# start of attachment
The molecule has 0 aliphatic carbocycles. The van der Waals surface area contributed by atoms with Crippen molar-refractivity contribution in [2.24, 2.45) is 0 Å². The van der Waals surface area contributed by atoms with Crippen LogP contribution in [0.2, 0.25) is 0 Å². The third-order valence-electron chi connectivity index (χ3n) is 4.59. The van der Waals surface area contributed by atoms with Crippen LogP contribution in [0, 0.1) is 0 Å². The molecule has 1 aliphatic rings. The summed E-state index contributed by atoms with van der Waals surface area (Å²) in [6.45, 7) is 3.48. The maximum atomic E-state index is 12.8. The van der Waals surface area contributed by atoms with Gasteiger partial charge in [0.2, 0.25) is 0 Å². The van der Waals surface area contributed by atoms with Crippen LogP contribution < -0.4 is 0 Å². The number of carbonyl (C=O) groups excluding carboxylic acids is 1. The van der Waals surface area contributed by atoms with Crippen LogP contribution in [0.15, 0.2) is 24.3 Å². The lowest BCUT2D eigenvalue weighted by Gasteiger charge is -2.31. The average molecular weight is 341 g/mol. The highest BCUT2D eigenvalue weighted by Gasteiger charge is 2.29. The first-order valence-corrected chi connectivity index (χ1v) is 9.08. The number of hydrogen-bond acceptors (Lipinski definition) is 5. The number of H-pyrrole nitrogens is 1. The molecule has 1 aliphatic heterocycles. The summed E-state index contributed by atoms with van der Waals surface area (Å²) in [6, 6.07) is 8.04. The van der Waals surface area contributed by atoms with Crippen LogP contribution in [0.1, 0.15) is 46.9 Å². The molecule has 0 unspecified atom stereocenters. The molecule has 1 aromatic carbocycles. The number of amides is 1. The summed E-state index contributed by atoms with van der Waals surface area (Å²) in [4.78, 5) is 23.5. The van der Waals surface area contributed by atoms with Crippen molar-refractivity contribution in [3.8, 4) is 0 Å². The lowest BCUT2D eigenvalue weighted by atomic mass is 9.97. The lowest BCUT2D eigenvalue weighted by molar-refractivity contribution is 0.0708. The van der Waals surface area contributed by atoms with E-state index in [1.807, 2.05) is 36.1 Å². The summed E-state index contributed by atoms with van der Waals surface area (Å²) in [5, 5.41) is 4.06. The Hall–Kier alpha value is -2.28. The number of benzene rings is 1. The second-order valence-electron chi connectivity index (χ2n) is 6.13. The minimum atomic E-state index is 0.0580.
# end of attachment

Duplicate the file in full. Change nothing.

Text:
The molecule has 0 aliphatic carbocycles. The van der Waals surface area contributed by atoms with Crippen molar-refractivity contribution in [2.24, 2.45) is 0 Å². The van der Waals surface area contributed by atoms with Crippen LogP contribution in [0.2, 0.25) is 0 Å². The third-order valence-electron chi connectivity index (χ3n) is 4.59. The van der Waals surface area contributed by atoms with Crippen LogP contribution in [0, 0.1) is 0 Å². The molecule has 1 aliphatic rings. The summed E-state index contributed by atoms with van der Waals surface area (Å²) in [6.45, 7) is 3.48. The maximum atomic E-state index is 12.8. The van der Waals surface area contributed by atoms with Gasteiger partial charge in [0.2, 0.25) is 0 Å². The van der Waals surface area contributed by atoms with Crippen LogP contribution < -0.4 is 0 Å². The number of carbonyl (C=O) groups excluding carboxylic acids is 1. The van der Waals surface area contributed by atoms with Crippen LogP contribution in [0.15, 0.2) is 24.3 Å². The lowest BCUT2D eigenvalue weighted by Gasteiger charge is -2.31. The average molecular weight is 341 g/mol. The highest BCUT2D eigenvalue weighted by Gasteiger charge is 2.29. The first-order valence-corrected chi connectivity index (χ1v) is 9.08. The number of hydrogen-bond acceptors (Lipinski definition) is 5. The number of H-pyrrole nitrogens is 1. The molecule has 1 aliphatic heterocycles. The summed E-state index contributed by atoms with van der Waals surface area (Å²) in [6, 6.07) is 8.04. The van der Waals surface area contributed by atoms with Crippen LogP contribution in [0.1, 0.15) is 46.9 Å². The molecule has 0 unspecified atom stereocenters. The molecule has 1 aromatic carbocycles. The number of amides is 1. The summed E-state index contributed by atoms with van der Waals surface area (Å²) in [4.78, 5) is 23.5. The van der Waals surface area contributed by atoms with Crippen molar-refractivity contribution in [3.8, 4) is 0 Å². The lowest BCUT2D eigenvalue weighted by atomic mass is 9.97. The lowest BCUT2D eigenvalue weighted by molar-refractivity contribution is 0.0708. The van der Waals surface area contributed by atoms with E-state index in [1.807, 2.05) is 36.1 Å². The summed E-state index contributed by atoms with van der Waals surface area (Å²) in [5, 5.41) is 4.06. The Hall–Kier alpha value is -2.28. The number of benzene rings is 1. The second-order valence-electron chi connectivity index (χ2n) is 6.13. The minimum atomic E-state index is 0.0580.